Body of Science: Contribute to Science After Death |


For those who want to be scientists but lack certain aptitudes, there is still a way to contribute to science and help create something new for the betterment of mankind. You can donate your mortal remains to science.

But what happens when you sign the Organ Donation Pledge Form and bequeath your body? You’d be surprised at the things science puts a body through. Here are examples of how some people become even more useful when they’re dead…


In Singapore, as in other parts of the world, donated bodies are essential to medical schools for research and education. Generally, about 80% of bodies donated to science are used for anatomy lab dissections. While 3D technology has made dissections less gooey, using real humans is essential for surgeons to hone their skills.

For plastic surgery students in the USA, cadaver heads are lobbed off for hands-on rhinoplasty or wrinkle-lifting classes. Gifting your body to medical schools has its plus side: after they’re done, they would normally hold a memorial service and/or cremate the remains of your remains.


Contrary to popular belief, plastic crash test dummies are only used to measure impact in numbers. Only real humans can give researchers a more accurate result – like what a face looks like after being smashed through a windscreen – on how accidents impact the human body. Cadavers are, after all, immune to pain, with the dead actually saving about 8,500 lives a year.

Human cadavers are also used for studies on injuries from accidents – no live human would willingly submit to having their bones broken, for instance – so scientists can create better prevention methods. Or better protective equipment.


Have you ever watched CSI and wondered how they know when and how a person died? That’s because in medical forensics departments (or body farms), real human cadavers in various stages of decay are studied. In the first stage, the skin simply sloughs off, inviting maggots. Then comes the bloat stage (pumped up by farting bacteria feeding off internal tissue). As the body pretty much dissolves itself from the inside, it finally leaks goo out of every orifice before leaving just the skin and bones behind. Certainly not a pretty way to go.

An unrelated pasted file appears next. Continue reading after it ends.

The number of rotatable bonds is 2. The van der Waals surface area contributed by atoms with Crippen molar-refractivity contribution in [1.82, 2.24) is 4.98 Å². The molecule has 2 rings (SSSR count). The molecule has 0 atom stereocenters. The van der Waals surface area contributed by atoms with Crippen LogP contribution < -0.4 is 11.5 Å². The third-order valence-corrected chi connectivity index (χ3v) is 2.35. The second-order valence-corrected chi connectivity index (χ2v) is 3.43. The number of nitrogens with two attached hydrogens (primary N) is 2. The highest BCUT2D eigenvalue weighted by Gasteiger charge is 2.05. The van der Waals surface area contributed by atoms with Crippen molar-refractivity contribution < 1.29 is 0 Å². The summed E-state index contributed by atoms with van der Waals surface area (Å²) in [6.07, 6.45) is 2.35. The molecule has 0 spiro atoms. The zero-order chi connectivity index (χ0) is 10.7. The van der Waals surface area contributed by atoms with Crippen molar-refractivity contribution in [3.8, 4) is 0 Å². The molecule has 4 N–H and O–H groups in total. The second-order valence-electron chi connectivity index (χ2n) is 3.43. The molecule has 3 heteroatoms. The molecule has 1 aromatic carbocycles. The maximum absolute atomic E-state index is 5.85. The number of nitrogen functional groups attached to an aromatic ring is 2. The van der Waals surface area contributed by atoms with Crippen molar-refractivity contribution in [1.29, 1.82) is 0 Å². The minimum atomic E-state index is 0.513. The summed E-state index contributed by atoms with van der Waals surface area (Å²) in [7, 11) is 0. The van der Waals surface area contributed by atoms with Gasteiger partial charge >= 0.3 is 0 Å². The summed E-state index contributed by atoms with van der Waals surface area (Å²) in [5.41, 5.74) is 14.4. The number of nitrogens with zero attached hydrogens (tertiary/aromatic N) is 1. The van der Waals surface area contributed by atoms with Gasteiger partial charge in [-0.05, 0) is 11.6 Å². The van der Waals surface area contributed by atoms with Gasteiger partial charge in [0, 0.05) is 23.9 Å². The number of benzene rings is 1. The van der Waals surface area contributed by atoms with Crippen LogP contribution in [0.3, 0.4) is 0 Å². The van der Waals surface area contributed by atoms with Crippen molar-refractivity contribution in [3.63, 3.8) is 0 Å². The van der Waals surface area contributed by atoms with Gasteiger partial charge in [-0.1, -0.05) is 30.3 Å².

In 2007 NASA used three human cadavers to test the new spacesuits and seats of the Orion space capsule that’s supposed to take astronauts to the moon in 2024. Engineers used cadavers to measure the extreme forces during the capsule’s return to earth – even though crash test dummies were also used, the human bodies were necessary for monitoring the effects on actual organs.


Back in the 19th century the US Army used bodies of fallen soldiers to test the effects of various guns and bullets. Testing ballistics on human cadavers is illegal in the Commonwealth these days; they use synthetic human surrogates, which don’t accurately reproduce the effect of a real body blasted with a landmine, for instance. In 1999, the US Army used human cadavers to test the effectiveness of landmine footwear; the research resulted in a foot-saving boot. Human cadavers have also been used to test bullet-proof vests and non-lethal weapons (like air guns).


Another option for body donation is to will it for plastination at the Institute for Plastination, where the body gets preserved a la Body Worlds style. Most of the specimens will go to medical facilities, but donors can also request to be displayed for the world to see at the next Body Worlds exhibition for a shot at eternal fame.

Less than 40 Singaporeans donate their bodies to science each year, with 90% being “unclaimed bodies”. Even if being blasted, bloated, shot into space and cut up to pieces isn’t the way you want to go, just think of the lives you’ll be able to save, even from the afterlife.